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    新标准 大学 英语 综合 教程 课后 答案 翻译


    1、包含综合教程4中的一些课文翻译及习题答案综合教程4课后答案Handouts and Key to book4 unit1-4Unit 1Active reading (1)Looking for a job after university? First, get off the sofaBackground informationAbout the passage: This is an article by an Education Correspondent, Alexandra Blair, published inSeptember 2008 in The Times, a long

    2、-established British quality newspaper. In Europe generally, and inBritain in particular, for a number of years there has been a rising number of students who go to universityand therefore more new graduates seeking employment. However, for many graduates finding a job becameharder in 20082009 becau

    3、se the economic downturn then a recession meant that many employers werereducing their workforce. After their final exams, some students rested in the summer before looking for jobsand then they found that it was difficult to find employment in their field or at the level they wanted. Thearticle add

    4、resses the problems of such new graduates who might be stuck at home and advises their parentsto be there for their children (ie to be available if their children want to talk about the problem or if theyneed help). The article recommends finding work in a bar or supermarket rather than sitting unem

    5、ployedat home since this is more likely to lead to better employment later. The style is partly of a report, but alsoof a humorous comment for light entertainment (seen in the jokey language and problem-solving advice toparents).Why finding a job in 2008 is so difficult for university graduates?Univ

    6、ersities in Europe, particularly in Britain, have expanded greatly in the last fifteen years (over 45% ofyoung adults now go on to higher education), so there are more graduates looking for jobs. This competitivesituation became a lot worse in 2008 onwards with the credit crunch and economic depress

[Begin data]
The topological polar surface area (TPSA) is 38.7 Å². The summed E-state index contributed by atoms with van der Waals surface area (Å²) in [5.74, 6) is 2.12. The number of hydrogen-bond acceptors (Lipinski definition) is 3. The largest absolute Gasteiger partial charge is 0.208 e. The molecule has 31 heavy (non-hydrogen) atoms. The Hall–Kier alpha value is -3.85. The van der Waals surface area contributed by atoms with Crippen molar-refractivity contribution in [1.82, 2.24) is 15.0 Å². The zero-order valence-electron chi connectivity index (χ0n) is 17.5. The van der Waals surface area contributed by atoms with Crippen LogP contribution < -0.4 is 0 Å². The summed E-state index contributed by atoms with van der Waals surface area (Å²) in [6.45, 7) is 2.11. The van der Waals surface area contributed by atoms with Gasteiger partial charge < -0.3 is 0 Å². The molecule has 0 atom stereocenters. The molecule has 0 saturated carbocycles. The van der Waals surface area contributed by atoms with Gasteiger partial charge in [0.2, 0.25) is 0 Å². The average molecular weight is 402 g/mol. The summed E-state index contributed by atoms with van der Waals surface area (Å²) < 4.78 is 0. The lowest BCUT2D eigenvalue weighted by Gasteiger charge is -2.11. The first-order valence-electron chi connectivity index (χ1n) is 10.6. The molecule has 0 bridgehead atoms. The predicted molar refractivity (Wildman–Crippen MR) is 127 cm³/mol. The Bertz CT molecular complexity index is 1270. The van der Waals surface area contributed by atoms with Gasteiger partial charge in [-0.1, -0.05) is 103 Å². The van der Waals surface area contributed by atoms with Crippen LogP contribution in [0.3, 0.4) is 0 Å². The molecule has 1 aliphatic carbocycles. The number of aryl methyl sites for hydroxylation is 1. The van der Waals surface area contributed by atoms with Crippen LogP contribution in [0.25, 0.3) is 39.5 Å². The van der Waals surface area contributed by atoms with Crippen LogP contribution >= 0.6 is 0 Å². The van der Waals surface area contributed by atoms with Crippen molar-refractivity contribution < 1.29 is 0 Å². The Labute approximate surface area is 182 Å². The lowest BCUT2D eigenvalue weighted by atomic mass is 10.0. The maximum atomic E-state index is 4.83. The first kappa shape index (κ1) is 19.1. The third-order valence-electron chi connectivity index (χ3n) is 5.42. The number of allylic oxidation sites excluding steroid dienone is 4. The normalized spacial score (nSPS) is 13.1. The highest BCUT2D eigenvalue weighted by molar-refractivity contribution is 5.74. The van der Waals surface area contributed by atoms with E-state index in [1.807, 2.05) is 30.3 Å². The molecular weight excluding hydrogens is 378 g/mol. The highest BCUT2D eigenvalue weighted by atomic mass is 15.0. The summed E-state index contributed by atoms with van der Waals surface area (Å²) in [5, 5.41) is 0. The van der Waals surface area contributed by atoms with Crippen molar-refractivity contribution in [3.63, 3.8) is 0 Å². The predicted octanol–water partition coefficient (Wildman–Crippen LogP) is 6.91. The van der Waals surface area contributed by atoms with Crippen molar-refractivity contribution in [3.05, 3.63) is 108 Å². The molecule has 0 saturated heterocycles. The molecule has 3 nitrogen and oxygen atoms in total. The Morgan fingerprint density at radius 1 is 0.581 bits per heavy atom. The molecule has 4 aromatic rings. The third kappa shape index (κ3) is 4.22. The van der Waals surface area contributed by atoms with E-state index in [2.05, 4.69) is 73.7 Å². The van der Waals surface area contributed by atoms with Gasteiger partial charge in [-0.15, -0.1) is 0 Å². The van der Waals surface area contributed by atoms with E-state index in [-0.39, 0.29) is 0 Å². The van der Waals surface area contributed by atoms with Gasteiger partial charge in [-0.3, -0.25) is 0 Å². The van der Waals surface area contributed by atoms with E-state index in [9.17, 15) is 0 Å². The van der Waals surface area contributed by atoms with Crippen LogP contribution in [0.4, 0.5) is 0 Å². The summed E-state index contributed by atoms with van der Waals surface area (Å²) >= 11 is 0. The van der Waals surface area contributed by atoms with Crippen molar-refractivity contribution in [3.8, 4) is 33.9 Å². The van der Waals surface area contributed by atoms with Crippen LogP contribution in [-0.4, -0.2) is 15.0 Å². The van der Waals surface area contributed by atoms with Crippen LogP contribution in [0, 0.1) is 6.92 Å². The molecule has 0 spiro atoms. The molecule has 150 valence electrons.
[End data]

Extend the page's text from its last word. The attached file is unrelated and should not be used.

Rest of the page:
7、ion, which meantthat there were fewer jobs available and a rise in unemployment. Thus new graduates have to be activeto seek a job, they need to fill in many application forms and try to get job interviews: they wont findemployment by lying on the sofa at home.Culture pointshonours degree: Tradition

    8、ally, in the British university system, BA and BSc honours degrees are awardedin different categories: a first class degree (written using Roman numbers as I), a second (divided into twosubcategories, written as IIii and IIii, which are called “a two one” and “a two two”), a third (written III) anda

    9、 pass degree. Most people get a second. There are also ordinary degrees with more general courses of studywithout these categories.Generation Y and Grunt: The main idea here is that there is a succession of different generations orcohorts of adults who come into the workforce in North America which

    10、are given different informal namesto characterize them. First, “Baby boomers” were born in the great increase (the boom) of births after WorldWar II (19461960), followed by “Generation X” people (born 19601980) who were said to bring newattitudes of being independent, informal, entrepreneurial, and

    11、expected to get skills and have a career beforethem. “GenerationY” or the “Millenial Generation” (born 1980s and 1990s and becoming adult in the newmillenium) are now making up an increasing percentage of the workforce; they are said to be spoilt by dotingparents, to have structured lives, to be use